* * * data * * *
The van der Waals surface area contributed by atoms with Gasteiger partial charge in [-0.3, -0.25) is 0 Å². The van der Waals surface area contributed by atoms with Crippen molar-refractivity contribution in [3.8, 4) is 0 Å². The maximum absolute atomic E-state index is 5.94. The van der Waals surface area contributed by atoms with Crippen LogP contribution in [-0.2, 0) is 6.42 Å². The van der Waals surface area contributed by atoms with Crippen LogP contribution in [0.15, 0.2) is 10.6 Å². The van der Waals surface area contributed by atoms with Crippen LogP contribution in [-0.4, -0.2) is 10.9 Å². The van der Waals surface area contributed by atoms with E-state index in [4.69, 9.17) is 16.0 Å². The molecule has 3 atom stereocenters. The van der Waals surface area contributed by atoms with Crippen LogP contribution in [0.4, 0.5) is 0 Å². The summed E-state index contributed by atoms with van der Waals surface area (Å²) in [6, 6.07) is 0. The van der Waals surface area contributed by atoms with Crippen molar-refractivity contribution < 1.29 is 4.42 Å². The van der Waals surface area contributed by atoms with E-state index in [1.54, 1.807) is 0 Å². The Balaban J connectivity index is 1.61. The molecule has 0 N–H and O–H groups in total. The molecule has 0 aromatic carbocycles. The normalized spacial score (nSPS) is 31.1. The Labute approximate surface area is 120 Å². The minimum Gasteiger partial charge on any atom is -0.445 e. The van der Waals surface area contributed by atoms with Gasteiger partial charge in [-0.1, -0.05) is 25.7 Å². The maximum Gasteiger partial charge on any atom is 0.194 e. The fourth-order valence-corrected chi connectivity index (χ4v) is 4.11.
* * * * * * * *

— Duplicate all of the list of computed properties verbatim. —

The van der Waals surface area contributed by atoms with Gasteiger partial charge in [-0.3, -0.25) is 0 Å². The van der Waals surface area contributed by atoms with Crippen molar-refractivity contribution in [3.8, 4) is 0 Å². The maximum absolute atomic E-state index is 5.94. The van der Waals surface area contributed by atoms with Crippen LogP contribution in [-0.2, 0) is 6.42 Å². The van der Waals surface area contributed by atoms with Crippen LogP contribution in [0.15, 0.2) is 10.6 Å². The van der Waals surface area contributed by atoms with Crippen LogP contribution in [-0.4, -0.2) is 10.9 Å². The van der Waals surface area contributed by atoms with E-state index in [4.69, 9.17) is 16.0 Å². The molecule has 3 atom stereocenters. The van der Waals surface area contributed by atoms with Crippen LogP contribution in [0.4, 0.5) is 0 Å². The summed E-state index contributed by atoms with van der Waals surface area (Å²) in [6, 6.07) is 0. The van der Waals surface area contributed by atoms with Crippen molar-refractivity contribution < 1.29 is 4.42 Å². The van der Waals surface area contributed by atoms with E-state index in [1.54, 1.807) is 0 Å². The Balaban J connectivity index is 1.61. The molecule has 0 N–H and O–H groups in total. The molecule has 0 aromatic carbocycles. The normalized spacial score (nSPS) is 31.1. The Labute approximate surface area is 120 Å². The minimum Gasteiger partial charge on any atom is -0.445 e. The van der Waals surface area contributed by atoms with Gasteiger partial charge in [-0.1, -0.05) is 25.7 Å². The maximum Gasteiger partial charge on any atom is 0.194 e. The fourth-order valence-corrected chi connectivity index (χ4v) is 4.11.